Bangkok is ranked ninth among the top 10 emerging world cities in leading indicators, and sixth for human capital and innovation, according to new research from real-estate consultancy Jones LangLasalle (JLL).
It is also ranked by the company as one of the manufacturing leaders among emerging world cities.
Shanghai is ranked the top emerging world city, followed by Beijing and Dubai, the research found.
JLL added that Asia-Pacific’s three established world cities – Tokyo, Singapore and Hong Kong – risked being outshone by emerging cities in the region over the next decade.
Tokyo, Singapore and Hong Kong make up half of the "Big Six" established world cities and, along with London, New York and Paris, attract world-class corporations, talent and more than one-fifth of global real-estate investment.
However, the report, "Globalisation and Competition: The New World of Cities", reveals that a number of cities in Asia-Pacific could challenge their dominance.
Sydney and Seoul are identified as the most likely to break into this elite group. Meanwhile, Shanghai and Beijing are considered "nearly emerged", with Shanghai already one of the world’s top 10 financial hubs.
Rosemary Feenan, director of Global Research Programmes at JLL, said that in order for the Big Six to maintain their dominance, they will need to execute bold and ambitious urban-transformation projects to accommodate growth and stay globally competitive.
"Our research shows that a new world order of cities is evolving, with several emerging cities ready to break from the pack. In Asia in particular, there are strong challenges to the old order from agile higher-value emerging cities like Bangalore, Shenzhen and Guangzhou," she said.
Singapore and Hong Kong remain the most business-friendly cities in the world, along with having strong education, innovation and infrastructure credentials.
Tokyo, meanwhile, is the world’s third-biggest real-estate investment market and has recently seen a record-breaking number of tourist arrivals, thanks to visa deregulation and the weaker yen.
However, in the new era of city competition, the rigid hierarchy is breaking down as more cities than ever "go global", she explained.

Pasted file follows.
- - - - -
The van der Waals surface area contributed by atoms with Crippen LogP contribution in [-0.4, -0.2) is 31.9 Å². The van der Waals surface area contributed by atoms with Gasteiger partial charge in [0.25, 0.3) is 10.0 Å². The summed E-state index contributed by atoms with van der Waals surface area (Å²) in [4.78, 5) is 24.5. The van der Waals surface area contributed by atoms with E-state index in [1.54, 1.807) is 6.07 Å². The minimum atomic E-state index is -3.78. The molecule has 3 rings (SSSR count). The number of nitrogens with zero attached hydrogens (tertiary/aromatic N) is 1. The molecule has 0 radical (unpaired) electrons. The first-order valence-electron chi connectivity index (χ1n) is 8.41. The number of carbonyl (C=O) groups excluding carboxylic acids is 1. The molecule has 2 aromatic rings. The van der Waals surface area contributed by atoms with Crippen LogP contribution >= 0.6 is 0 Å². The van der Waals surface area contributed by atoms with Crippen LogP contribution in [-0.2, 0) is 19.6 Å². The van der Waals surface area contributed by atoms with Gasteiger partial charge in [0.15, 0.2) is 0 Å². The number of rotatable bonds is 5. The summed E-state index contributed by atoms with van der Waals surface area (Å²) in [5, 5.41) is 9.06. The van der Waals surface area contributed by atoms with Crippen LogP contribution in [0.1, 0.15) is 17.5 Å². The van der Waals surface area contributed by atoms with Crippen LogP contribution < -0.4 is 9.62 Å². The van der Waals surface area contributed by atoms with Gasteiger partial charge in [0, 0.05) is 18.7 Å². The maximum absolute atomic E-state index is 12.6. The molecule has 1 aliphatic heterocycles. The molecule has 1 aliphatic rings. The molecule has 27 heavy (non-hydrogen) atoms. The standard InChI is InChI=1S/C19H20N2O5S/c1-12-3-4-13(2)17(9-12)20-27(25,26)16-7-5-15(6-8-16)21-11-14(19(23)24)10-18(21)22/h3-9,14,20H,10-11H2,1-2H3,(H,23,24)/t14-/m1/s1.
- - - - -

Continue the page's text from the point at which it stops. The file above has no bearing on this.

The increasingly globalised urban world is changing the geography of commercial real estate and is offering new opportunities and niches for cities outside the old order, says the report.
Chris Fossick, managing director for Singapore and Southeast Asia at JLL, said that over the last few years, emerging Southeast Asian cities had made significant progress and increased their presence in the global scene.
Jakarta and Manila’s domestic market size and strong economic growth have caught the attention of global investors.
Kuala Lumpur has and will continue to strengthen its position as a major city in the fast-growing Southeast Asian region, and will be further enhanced with the eventual opening of the High Speed Rail connecting to Singapore, he said.
Singapore’s transparent and business-friendly environment, and it becoming an information-led economy, should cement its position as an innovation hub, he added.
Taipei, for example, is identified as an emerging world city, a growing financial centre with strong infrastructure and excellent governance.
Kuala Lumpur is also considered a competitive megacity, acting as a gateway to the regional markets in Southeast Asia, with its strategic location and dynamic labour market.
Jakarta and Manila are among the emerging cities making the fastest progress across key indicators, currently seen as "high potential, but weakly governed".
These cities, along with Mumbai, are attracting investment and outsourcing activities, although they face a number of challenges relating to infrastructure, governance and quality of life, said Fossick.